There are many misconceptions about modular construction and modular homes. A common misconception is that modular, panelized, manufactured and mobile homes are all the same. This is simply not the case. Hopefully, this list of frequently asked questions will help to explain some of the differences between these types of construction.
Q What is modular home construction?
A. Modular home construction is a system built home building process where the home is constructed in a factory in accordance with the same Uniform Building Code (UBC) as a site-built home. Once completed at the factory, the modular home is transported to the building site and permanently set and attached to the foundation.
Q What is a mobile home (also known as manufactured or HUD homes)?
A. Mobile homes are built in a factory in accordance with a federal building code or HUD code. These homes are typically parked or installed in a trailer park or similar location.
Q What is a panelized home?
A. Panelized homes are shipped to the site in structural building panels. The panels are then assembled on-site. The home is finished on site in a similar manner as a stick built home.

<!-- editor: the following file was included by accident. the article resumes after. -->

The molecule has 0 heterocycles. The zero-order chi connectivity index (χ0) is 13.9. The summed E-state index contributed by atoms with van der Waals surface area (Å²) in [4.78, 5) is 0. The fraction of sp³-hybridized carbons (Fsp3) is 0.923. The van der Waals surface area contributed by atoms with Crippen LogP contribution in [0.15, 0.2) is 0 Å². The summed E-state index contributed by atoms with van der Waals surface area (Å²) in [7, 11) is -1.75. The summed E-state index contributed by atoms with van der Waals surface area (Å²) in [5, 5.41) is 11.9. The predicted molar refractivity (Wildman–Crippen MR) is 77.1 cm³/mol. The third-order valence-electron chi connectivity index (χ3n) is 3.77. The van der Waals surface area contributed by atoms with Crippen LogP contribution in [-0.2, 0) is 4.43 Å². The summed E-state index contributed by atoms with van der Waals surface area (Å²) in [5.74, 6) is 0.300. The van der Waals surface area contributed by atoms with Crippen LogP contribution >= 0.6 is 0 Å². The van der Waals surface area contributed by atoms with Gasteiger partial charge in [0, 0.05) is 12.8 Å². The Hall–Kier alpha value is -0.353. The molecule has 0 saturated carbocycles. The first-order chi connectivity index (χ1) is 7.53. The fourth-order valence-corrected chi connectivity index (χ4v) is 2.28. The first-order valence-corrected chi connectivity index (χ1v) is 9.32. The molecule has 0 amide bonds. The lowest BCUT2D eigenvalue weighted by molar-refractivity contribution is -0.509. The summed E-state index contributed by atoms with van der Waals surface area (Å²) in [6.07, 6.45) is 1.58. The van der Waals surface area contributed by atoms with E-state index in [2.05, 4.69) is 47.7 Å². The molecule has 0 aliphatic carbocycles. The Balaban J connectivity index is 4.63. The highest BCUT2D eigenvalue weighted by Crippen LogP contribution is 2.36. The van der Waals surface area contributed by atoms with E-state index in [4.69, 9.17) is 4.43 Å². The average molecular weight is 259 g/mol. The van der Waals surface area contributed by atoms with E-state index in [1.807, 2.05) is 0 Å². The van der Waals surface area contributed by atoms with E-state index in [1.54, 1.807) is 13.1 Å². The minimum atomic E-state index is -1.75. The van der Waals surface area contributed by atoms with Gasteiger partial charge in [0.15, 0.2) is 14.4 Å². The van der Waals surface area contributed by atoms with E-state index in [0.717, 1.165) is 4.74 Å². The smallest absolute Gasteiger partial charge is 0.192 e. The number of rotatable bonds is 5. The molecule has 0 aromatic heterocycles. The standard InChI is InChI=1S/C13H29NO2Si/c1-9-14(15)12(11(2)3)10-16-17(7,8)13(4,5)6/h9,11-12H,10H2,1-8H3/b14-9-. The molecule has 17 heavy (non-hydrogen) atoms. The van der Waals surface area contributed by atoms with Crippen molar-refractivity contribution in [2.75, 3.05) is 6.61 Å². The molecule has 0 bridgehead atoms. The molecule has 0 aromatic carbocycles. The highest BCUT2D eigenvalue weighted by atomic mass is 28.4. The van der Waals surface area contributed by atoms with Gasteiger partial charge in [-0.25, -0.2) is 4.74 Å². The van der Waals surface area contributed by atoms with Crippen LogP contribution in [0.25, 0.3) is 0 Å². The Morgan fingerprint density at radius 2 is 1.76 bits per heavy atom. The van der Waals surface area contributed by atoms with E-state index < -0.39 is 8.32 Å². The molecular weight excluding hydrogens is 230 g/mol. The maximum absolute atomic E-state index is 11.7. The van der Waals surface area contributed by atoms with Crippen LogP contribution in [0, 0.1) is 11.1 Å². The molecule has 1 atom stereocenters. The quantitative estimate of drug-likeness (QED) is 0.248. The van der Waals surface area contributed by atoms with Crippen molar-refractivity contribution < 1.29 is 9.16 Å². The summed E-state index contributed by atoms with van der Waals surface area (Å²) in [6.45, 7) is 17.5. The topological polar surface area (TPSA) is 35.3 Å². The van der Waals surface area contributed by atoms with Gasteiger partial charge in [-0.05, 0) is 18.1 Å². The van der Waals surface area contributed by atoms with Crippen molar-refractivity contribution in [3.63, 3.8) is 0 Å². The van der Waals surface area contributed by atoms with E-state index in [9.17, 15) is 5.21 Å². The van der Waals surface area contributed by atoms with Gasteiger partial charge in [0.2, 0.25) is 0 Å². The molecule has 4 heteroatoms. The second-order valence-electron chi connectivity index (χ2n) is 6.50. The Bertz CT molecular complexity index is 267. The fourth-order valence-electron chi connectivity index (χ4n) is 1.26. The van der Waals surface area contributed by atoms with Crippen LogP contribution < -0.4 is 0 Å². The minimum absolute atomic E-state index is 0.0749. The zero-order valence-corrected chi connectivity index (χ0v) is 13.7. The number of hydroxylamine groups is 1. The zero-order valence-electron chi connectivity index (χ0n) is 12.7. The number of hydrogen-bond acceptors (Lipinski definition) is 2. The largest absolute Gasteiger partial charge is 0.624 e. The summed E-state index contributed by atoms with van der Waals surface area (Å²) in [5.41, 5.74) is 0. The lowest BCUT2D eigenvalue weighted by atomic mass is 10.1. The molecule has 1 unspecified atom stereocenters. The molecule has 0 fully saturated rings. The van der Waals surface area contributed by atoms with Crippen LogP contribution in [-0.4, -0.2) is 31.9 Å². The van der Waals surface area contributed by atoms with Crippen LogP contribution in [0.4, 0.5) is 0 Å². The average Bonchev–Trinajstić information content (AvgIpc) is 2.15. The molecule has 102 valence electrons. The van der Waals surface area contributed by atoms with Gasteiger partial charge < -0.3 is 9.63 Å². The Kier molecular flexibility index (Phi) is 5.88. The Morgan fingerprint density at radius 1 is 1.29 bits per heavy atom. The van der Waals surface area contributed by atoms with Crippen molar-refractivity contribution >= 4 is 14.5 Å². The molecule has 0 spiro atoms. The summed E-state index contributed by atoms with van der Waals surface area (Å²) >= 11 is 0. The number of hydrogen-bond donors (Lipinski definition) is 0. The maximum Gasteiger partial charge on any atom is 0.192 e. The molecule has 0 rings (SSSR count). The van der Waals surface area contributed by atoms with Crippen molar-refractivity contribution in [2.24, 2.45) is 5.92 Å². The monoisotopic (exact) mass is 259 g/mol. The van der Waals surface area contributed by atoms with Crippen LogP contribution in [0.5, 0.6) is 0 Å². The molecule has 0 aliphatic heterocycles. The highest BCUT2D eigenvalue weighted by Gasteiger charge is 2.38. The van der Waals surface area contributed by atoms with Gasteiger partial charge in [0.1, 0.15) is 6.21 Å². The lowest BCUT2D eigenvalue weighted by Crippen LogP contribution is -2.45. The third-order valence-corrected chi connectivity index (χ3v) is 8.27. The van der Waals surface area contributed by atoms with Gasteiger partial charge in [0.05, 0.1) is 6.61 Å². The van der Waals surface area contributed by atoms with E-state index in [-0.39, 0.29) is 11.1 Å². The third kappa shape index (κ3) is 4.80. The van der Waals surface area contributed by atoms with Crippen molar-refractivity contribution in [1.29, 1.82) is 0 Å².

Q What is a kit home?
A. Kit homes (i.e. log homes) are a mail order home where all the pieces are delivered to the customer – similar to a panelized home. It is the customers’ responsibility to assemble the panels. This type of home is regarded as a do-it-yourself project.
Q Do modular homes withstand environmental elements?
A. Yes, modular homes are built to withstand all of the elements including: rain, snow, extreme cold and high winds (including hurricanes).
Q Do modular homes retain their value?
A. Modular homes, like site built homes, appreciate in value. In comparison, a mobile (manufactured or HUD) home generally depreciates or looses its value over time, similar to the depreciation of a motor vehicle (i.e. car).
Q Are modular homes built with the same amount of material as site built homes?
A. Modular homes are built with 30% more material than site built homes. They are built to withstand the rigors of shipping. The structural building components including the walls, floors, and ceilings are nailed, bracketed, glued, and corner bolted for added strength.